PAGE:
I read somewhere that the CR and RC passages were similar to the OpEd articles in the leading newspapers. So I installed on my Android mobile phone an application called Newspapers and for two months on my daily two hours of commuting I pleased myself with the OpEd articles from NYT and IHT. That was an interesting reading, and it resembles really the GMAT texts. I think, it is a must do for the non-natives just to get immersed into the language environment of appropriate quality.
Well, I will add some more insights in unstructured way.
1. I actually had no special Verbal preparation strategy. My principal problem was SC, so I made SCs and I bought MGMAT SC
But I am still far from the natural feeling of the native speaker, and the SC questions are made to puzzle even the native speakers. So I think that to have a 60%-70% success rate on the tough SC is good enough for a non-native.
2. On the RC and CR non-natives have less excuses. Even if vocabulary can pose a problem, it is more about logic and structure comprehension.
3. On RC I never used the structure diagrams - it was too time consuming for me. I preferred to read the text completely without skipping any sentences, even for the long passages. It worked quite well, I even learned some interesting info from RC passages, even if it wasn't the purpose.
4. On the CR I didn't use the diagrams. And the strategy of reading first the question never worked for me. When I tried to do in this way, I had to concentrate on the question and then to keep it in mind while reading the passage. It was rather difficult, and finally I almost always had to re-read the question wasting the time.
5. One thing about CR is that I find really important is to locate the conclusion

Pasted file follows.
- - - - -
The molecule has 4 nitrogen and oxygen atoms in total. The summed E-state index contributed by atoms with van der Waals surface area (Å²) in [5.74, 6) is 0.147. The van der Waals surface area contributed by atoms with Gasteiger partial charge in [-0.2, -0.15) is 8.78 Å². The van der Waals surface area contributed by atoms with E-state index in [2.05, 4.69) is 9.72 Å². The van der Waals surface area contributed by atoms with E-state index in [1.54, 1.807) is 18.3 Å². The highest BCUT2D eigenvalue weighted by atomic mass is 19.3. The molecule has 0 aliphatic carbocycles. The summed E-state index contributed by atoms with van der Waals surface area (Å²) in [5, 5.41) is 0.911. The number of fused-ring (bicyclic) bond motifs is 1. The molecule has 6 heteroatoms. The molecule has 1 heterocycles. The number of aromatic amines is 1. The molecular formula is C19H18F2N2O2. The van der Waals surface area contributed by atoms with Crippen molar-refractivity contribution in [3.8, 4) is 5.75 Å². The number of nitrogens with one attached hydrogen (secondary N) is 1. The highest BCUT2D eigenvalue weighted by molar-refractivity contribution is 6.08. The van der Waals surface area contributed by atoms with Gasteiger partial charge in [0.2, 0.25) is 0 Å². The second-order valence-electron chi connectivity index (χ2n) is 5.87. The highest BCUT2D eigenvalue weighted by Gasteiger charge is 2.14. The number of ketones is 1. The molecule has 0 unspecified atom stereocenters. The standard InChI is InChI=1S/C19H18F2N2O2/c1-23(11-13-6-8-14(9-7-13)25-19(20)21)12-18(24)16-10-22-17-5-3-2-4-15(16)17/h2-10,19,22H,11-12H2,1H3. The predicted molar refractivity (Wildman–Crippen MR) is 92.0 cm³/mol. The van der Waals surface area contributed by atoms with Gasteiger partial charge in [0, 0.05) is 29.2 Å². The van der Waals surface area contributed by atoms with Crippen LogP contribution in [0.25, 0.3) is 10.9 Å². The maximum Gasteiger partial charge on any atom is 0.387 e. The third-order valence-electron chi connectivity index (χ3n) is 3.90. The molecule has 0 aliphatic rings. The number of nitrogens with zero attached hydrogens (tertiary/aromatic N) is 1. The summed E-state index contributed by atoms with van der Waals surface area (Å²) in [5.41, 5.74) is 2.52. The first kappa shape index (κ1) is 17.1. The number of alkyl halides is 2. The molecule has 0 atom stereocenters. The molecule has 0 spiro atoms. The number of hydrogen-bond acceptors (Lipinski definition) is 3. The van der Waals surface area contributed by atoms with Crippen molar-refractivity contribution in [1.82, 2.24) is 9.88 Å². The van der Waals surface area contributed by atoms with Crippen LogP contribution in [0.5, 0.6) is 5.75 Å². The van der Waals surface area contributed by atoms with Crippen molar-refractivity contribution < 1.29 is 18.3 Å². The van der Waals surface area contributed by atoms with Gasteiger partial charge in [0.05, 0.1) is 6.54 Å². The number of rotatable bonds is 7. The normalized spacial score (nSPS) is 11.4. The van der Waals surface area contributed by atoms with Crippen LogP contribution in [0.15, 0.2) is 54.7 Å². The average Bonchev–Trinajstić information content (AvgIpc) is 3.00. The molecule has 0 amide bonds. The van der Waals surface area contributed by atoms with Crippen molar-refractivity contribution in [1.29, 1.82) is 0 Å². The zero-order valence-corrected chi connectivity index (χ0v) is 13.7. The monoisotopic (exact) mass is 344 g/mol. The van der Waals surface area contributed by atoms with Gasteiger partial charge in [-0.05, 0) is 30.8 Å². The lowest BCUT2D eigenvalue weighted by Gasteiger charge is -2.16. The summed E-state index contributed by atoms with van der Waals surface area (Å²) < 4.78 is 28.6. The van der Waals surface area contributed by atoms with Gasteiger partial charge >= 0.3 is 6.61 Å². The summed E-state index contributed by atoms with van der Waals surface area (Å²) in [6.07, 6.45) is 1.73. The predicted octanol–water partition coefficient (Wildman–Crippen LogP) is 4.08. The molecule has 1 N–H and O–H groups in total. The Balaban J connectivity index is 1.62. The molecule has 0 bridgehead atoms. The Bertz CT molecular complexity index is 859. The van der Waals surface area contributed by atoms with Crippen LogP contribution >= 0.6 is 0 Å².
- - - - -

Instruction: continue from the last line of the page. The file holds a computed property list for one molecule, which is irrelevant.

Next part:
! I mean literally to locate it, because you have to work with the conclusion which is stated in the question stem
, not the conclusion that you can make yourself. I had a tendency to make my own conclusions, using those that were stated as an intermediate conclusions, and thus making errors, especially on the passages dealing with the subjects that were familiar to me. I don't know if it is clear what I'm trying to say, but you have to work with what is written, not with what you can construct. Once I understood this point, I began making less mistakes and I became more rapid in locating the right answer.
6. Of course, the point No.5 doesn't work with the CR questions that ask you to draw the conclusion while the question stem contains only the premises and evidence. I had 3 or 4 such questions on the real test, and I found them tough.
7. I don't believe in the strategy of spending more time on the first 6 or 7 questions. On the 700+ level the trade-off is really limited, you can even seriously harm your score if you will be short on time at the end of the section and you will make a row of faulty answers. Even if at the beginning I believed in this strategy, this article made me change my mind:http://www.manhattangmat.com/gmat-uncovered.cfm
See pages 18-22!
Final final remark: Time is the most precious asset on the GMAT!
Both during the preparation and during the test. Don't waste it! Make a study plan for your preparation and stick to it. Adopt the "guess and move on" strategy for the real test to pace yourself. Become quick
on the calculations, PS solving strategies, SC split strategies etc.
You will do it!
My GMAT experience